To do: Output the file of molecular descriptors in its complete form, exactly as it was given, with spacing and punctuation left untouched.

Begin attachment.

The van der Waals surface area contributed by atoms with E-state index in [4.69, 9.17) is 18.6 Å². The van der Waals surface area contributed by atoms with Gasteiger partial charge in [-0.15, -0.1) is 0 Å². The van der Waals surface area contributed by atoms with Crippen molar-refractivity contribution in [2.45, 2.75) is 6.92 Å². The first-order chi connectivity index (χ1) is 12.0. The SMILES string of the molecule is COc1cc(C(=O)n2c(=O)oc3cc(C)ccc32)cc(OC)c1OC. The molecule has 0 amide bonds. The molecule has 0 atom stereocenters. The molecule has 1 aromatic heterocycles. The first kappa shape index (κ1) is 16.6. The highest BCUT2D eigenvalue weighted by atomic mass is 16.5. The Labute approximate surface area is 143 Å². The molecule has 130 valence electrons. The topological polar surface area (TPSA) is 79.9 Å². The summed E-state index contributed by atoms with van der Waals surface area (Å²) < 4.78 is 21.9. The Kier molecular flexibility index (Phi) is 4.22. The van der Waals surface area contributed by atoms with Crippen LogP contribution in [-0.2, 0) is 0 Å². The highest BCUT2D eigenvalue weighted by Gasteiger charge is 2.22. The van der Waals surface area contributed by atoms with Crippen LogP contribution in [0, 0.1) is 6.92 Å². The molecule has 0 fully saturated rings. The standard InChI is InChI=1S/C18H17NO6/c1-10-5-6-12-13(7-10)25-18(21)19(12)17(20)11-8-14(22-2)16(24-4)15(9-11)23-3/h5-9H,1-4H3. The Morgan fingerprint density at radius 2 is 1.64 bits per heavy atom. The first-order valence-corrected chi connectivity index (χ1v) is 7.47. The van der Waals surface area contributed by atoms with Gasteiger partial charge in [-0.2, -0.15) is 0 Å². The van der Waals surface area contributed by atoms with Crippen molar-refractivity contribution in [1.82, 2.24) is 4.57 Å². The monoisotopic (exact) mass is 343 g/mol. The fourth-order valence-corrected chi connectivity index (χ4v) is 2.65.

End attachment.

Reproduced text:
The van der Waals surface area contributed by atoms with E-state index in [4.69, 9.17) is 18.6 Å². The van der Waals surface area contributed by atoms with Gasteiger partial charge in [-0.15, -0.1) is 0 Å². The van der Waals surface area contributed by atoms with Crippen molar-refractivity contribution in [2.45, 2.75) is 6.92 Å². The first-order chi connectivity index (χ1) is 12.0. The SMILES string of the molecule is COc1cc(C(=O)n2c(=O)oc3cc(C)ccc32)cc(OC)c1OC. The molecule has 0 amide bonds. The molecule has 0 atom stereocenters. The molecule has 1 aromatic heterocycles. The first kappa shape index (κ1) is 16.6. The highest BCUT2D eigenvalue weighted by atomic mass is 16.5. The Labute approximate surface area is 143 Å². The molecule has 130 valence electrons. The topological polar surface area (TPSA) is 79.9 Å². The summed E-state index contributed by atoms with van der Waals surface area (Å²) < 4.78 is 21.9. The Kier molecular flexibility index (Phi) is 4.22. The van der Waals surface area contributed by atoms with Crippen LogP contribution in [-0.2, 0) is 0 Å². The highest BCUT2D eigenvalue weighted by Gasteiger charge is 2.22. The van der Waals surface area contributed by atoms with Crippen LogP contribution in [0, 0.1) is 6.92 Å². The molecule has 0 fully saturated rings. The standard InChI is InChI=1S/C18H17NO6/c1-10-5-6-12-13(7-10)25-18(21)19(12)17(20)11-8-14(22-2)16(24-4)15(9-11)23-3/h5-9H,1-4H3. The Morgan fingerprint density at radius 2 is 1.64 bits per heavy atom. The first-order valence-corrected chi connectivity index (χ1v) is 7.47. The van der Waals surface area contributed by atoms with Gasteiger partial charge in [-0.2, -0.15) is 0 Å². The van der Waals surface area contributed by atoms with Crippen molar-refractivity contribution in [1.82, 2.24) is 4.57 Å². The monoisotopic (exact) mass is 343 g/mol. The fourth-order valence-corrected chi connectivity index (χ4v) is 2.65.